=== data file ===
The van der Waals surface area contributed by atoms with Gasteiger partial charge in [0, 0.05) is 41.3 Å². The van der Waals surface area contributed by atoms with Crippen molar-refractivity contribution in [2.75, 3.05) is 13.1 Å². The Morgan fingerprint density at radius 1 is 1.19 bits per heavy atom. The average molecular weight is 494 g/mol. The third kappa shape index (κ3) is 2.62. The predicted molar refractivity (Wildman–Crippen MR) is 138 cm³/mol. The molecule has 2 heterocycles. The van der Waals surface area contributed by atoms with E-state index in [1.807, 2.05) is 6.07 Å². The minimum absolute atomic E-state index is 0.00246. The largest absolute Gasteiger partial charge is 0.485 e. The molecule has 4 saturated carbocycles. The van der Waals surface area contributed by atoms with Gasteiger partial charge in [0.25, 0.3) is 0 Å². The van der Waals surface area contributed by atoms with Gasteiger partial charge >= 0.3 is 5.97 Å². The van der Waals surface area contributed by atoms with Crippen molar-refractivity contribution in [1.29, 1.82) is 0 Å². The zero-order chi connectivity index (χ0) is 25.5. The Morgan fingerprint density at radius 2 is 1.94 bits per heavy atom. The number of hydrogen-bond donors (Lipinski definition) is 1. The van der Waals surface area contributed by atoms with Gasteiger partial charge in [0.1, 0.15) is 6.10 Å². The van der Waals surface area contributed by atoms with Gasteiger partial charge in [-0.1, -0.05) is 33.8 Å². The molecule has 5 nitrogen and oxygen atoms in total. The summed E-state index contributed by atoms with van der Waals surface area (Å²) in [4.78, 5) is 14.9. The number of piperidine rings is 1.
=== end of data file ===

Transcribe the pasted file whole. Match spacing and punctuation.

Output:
The van der Waals surface area contributed by atoms with Gasteiger partial charge in [0, 0.05) is 41.3 Å². The van der Waals surface area contributed by atoms with Crippen molar-refractivity contribution in [2.75, 3.05) is 13.1 Å². The Morgan fingerprint density at radius 1 is 1.19 bits per heavy atom. The average molecular weight is 494 g/mol. The third kappa shape index (κ3) is 2.62. The predicted molar refractivity (Wildman–Crippen MR) is 138 cm³/mol. The molecule has 2 heterocycles. The van der Waals surface area contributed by atoms with E-state index in [1.807, 2.05) is 6.07 Å². The minimum absolute atomic E-state index is 0.00246. The largest absolute Gasteiger partial charge is 0.485 e. The molecule has 4 saturated carbocycles. The van der Waals surface area contributed by atoms with Gasteiger partial charge in [0.25, 0.3) is 0 Å². The van der Waals surface area contributed by atoms with Gasteiger partial charge >= 0.3 is 5.97 Å². The van der Waals surface area contributed by atoms with Crippen molar-refractivity contribution in [1.29, 1.82) is 0 Å². The zero-order chi connectivity index (χ0) is 25.5. The Morgan fingerprint density at radius 2 is 1.94 bits per heavy atom. The number of hydrogen-bond donors (Lipinski definition) is 1. The van der Waals surface area contributed by atoms with Gasteiger partial charge in [0.1, 0.15) is 6.10 Å². The van der Waals surface area contributed by atoms with Gasteiger partial charge in [-0.1, -0.05) is 33.8 Å². The molecule has 5 nitrogen and oxygen atoms in total. The summed E-state index contributed by atoms with van der Waals surface area (Å²) in [4.78, 5) is 14.9. The number of piperidine rings is 1.